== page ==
In most cases, (after a number of iterations), the existing balance of the stats of a given unit is correct and matches its role, and simultaneously scaling several stats by a small factor is enough to fix a defect or an excess of power.
As a general tip: Do not cancel what makes the unit special and fun, but rather work on related factors that reinforce its strengths and weaknesses while remaining consistent. Eg. making it easier or harder to use a feature.

In the case of the AirKnocker, the range, the acceleration and the tracking speed were the three main factors we had to tweak to solve its relation problem with the Bomber, while maintaining the overall balance.

Since we don’t want you to get bored with Game Design, we’ll keep the topic of economic balance for another blog post.

New gameplay mechanics.

If you subscribed to our mailing list or if you were at Stunfest 2016, you might have tested our 0.3.4 pre-alpha demo in which you’ve seen new gameplay mechanics. How about a quick rundown?

3 command units

When starting a game, you now have to choose one out of three different command units that will influence your early-game strategy. Their typical use in a team game is highly complementary and allows for smart choices and specialization.


Excavator - Sentinel - OUtpost      
Excavator – Sentinel – Outpost


The Sentinel is a powerful battle station with a deadly laser turret and heavy armor. Its firepower is sufficient to hold off a small army and defend its base. However, it moves slowly and has a smaller control zone compared to other command centers.


The Excavator has advanced mining capabilities: it is able to forage for Sharp Crystal hidden deep underground. Using an Excavator enables production and base development right from the start of a game, even in sectors that lack sufficient resource supply.


The Outpost allows for the most versatile base development tactics. It can move faster and has a much larger control zone than other command units. Additionally, its base energy production is much higher, allowing for fast base development. Its wide radar detection range also allows for efficient enemy and resource detection.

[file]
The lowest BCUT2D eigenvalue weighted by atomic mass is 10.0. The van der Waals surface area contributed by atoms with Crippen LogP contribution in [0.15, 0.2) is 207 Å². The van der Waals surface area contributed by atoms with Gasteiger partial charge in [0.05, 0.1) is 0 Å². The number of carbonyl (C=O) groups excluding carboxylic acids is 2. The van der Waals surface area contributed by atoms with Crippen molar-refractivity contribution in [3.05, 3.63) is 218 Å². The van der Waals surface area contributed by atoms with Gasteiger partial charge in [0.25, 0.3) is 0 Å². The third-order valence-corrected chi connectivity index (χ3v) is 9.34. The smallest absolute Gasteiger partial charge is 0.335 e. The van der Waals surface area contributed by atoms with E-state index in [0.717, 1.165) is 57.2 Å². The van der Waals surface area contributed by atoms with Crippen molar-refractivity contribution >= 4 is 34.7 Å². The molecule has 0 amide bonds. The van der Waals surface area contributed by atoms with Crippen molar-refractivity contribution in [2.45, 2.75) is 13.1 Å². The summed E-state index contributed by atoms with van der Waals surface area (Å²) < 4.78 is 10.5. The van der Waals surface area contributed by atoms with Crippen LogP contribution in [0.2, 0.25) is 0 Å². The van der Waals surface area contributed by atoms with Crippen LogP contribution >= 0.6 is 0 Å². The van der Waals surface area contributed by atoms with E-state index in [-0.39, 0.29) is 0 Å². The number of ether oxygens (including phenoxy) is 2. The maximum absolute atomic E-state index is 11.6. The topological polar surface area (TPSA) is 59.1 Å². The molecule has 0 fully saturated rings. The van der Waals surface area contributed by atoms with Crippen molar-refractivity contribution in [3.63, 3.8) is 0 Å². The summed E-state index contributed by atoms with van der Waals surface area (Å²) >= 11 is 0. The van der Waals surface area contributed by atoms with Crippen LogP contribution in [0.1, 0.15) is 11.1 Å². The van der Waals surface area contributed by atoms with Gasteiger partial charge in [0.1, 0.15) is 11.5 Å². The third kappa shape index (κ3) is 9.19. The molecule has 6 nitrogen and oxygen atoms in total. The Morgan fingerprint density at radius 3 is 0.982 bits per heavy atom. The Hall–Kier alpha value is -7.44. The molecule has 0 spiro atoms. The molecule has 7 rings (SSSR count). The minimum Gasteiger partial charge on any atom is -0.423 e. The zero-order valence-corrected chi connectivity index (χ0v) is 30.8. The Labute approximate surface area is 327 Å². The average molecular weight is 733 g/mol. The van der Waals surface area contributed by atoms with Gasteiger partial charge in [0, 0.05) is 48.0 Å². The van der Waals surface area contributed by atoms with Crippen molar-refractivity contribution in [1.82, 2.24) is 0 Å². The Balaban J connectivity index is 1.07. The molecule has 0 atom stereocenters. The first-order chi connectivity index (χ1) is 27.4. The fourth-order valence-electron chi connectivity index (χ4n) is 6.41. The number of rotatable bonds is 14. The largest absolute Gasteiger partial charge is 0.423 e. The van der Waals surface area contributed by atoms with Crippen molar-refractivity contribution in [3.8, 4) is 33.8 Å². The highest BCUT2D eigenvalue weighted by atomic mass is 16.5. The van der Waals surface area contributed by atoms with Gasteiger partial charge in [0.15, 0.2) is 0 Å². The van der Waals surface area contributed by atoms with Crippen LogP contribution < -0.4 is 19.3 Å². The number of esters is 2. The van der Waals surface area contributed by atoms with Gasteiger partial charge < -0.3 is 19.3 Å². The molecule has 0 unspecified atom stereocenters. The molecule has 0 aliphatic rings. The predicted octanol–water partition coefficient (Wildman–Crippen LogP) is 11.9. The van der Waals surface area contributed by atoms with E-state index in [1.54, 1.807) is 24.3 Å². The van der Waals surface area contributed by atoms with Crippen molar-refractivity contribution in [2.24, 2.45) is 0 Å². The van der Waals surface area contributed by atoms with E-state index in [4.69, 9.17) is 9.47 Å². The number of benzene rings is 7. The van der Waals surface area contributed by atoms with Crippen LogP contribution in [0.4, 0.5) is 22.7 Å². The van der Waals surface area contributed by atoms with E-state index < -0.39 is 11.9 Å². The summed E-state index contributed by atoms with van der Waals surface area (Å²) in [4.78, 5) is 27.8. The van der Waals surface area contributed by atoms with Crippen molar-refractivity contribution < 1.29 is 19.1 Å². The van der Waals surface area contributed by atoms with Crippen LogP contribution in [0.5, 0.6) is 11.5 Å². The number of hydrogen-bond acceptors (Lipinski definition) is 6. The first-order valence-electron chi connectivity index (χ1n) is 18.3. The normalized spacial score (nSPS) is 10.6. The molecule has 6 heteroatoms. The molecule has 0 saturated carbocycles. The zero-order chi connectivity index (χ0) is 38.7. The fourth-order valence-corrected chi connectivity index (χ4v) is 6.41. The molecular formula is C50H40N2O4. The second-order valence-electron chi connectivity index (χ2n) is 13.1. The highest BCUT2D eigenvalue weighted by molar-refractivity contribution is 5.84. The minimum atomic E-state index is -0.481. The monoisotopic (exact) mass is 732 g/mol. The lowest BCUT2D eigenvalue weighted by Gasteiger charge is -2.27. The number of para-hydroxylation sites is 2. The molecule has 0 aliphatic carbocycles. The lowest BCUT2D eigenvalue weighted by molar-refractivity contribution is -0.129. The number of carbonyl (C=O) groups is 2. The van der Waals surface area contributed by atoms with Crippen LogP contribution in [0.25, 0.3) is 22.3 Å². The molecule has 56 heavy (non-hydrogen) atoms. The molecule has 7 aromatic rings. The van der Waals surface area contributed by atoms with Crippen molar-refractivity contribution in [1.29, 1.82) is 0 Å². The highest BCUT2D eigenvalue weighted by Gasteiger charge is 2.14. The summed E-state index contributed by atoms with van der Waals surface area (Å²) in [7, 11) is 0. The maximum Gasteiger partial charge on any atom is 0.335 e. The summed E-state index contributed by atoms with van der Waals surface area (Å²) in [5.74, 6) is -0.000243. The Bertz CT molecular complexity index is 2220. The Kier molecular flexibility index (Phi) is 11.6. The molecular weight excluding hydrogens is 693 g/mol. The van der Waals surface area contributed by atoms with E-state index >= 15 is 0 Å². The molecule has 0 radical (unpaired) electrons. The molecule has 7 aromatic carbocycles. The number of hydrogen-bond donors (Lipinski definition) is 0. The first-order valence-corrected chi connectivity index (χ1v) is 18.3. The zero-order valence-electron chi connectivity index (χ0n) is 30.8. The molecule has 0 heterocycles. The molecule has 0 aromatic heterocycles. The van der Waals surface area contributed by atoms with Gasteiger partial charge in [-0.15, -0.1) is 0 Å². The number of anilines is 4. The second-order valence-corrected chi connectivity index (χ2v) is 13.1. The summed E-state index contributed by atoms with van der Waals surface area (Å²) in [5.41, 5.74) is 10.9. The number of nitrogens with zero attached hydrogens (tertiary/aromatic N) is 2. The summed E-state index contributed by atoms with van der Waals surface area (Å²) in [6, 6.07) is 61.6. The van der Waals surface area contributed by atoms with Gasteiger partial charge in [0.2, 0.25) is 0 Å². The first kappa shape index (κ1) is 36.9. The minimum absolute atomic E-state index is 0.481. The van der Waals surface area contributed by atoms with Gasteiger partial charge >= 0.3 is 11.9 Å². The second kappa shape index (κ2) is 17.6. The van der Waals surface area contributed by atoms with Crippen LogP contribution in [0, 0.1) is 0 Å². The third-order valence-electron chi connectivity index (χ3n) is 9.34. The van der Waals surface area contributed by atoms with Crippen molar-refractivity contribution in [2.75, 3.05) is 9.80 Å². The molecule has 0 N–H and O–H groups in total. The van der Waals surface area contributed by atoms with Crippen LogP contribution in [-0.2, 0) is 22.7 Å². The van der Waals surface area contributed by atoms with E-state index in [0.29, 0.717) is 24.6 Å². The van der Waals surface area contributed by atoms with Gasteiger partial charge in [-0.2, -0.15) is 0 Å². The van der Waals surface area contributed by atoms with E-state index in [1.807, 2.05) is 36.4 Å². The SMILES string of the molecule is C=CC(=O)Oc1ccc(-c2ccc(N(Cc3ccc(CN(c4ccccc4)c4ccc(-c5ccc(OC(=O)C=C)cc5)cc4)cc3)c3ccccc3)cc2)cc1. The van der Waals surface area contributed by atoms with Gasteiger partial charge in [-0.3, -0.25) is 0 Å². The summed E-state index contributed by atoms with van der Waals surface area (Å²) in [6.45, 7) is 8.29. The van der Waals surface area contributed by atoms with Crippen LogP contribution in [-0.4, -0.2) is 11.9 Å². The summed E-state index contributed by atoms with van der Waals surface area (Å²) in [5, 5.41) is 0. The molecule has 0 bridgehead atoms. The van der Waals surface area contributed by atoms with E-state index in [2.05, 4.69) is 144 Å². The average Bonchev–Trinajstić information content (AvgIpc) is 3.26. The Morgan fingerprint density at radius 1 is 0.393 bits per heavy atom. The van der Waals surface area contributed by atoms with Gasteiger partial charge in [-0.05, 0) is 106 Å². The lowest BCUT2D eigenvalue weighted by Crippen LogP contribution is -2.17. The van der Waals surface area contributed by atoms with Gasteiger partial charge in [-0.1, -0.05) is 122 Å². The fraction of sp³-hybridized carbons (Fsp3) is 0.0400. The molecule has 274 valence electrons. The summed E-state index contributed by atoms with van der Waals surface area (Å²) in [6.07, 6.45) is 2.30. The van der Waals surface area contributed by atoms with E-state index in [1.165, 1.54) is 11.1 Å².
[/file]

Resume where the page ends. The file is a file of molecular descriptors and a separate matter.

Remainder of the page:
Relay antennas



Buildings now need to be inside your command zone in order to function. The command zone can be expanded by placing one or several relay antennas on the map. Every player is allowed a limited number of relay antennas.

Actual ballistics in RTS gameplay and why they matter.

Following the « What you see is what you get » principle, Win That War! Relies on accurate physical simulation, rather than precalculated damage and approximations.

Thus, for example:

  • Damage is applied at the moment of a projectile’s impact (not at launch time)
  • Accidental friendly fire is possible
  • Any object that comes between a unit and its target may intercept a projectile.

All units and weapons have their own characteristics. Here are a few gameplay situations that may occur, as a consequence of realistic ballistics.

Ground attacks

Bombers and artilleries have in common the ability to aim at a position on the ground instead of a unit. They aren’t much good at hitting a fast-moving target. Especially effective against buildings, they can also perform barrage shots to deny access to a zone or prevent enemy passage through a bottleneck.



Since projectiles take time to reach their target, it may occur that the damage gets dealt after the attacking unit has been destroyed, possibly resulting in mutual kills.

Seeking projectiles

Seeker missiles are able to circumvent obstacles in order to reach a hidden target. This characteristics, in addition to splash damage, makes them very effective in mountains, where they can ambush their targets and deny passage through tight canyons.

missile launcher

On the other hand, seeking projectiles have their limits. Very fast units such as buggies can easily dodge them by moving in unpredictable patterns.



Laser shots are almost instantaneous. This is why a Sentinel unit and its fast-tracking laser turret will easily decimate an army of flimsy buggies.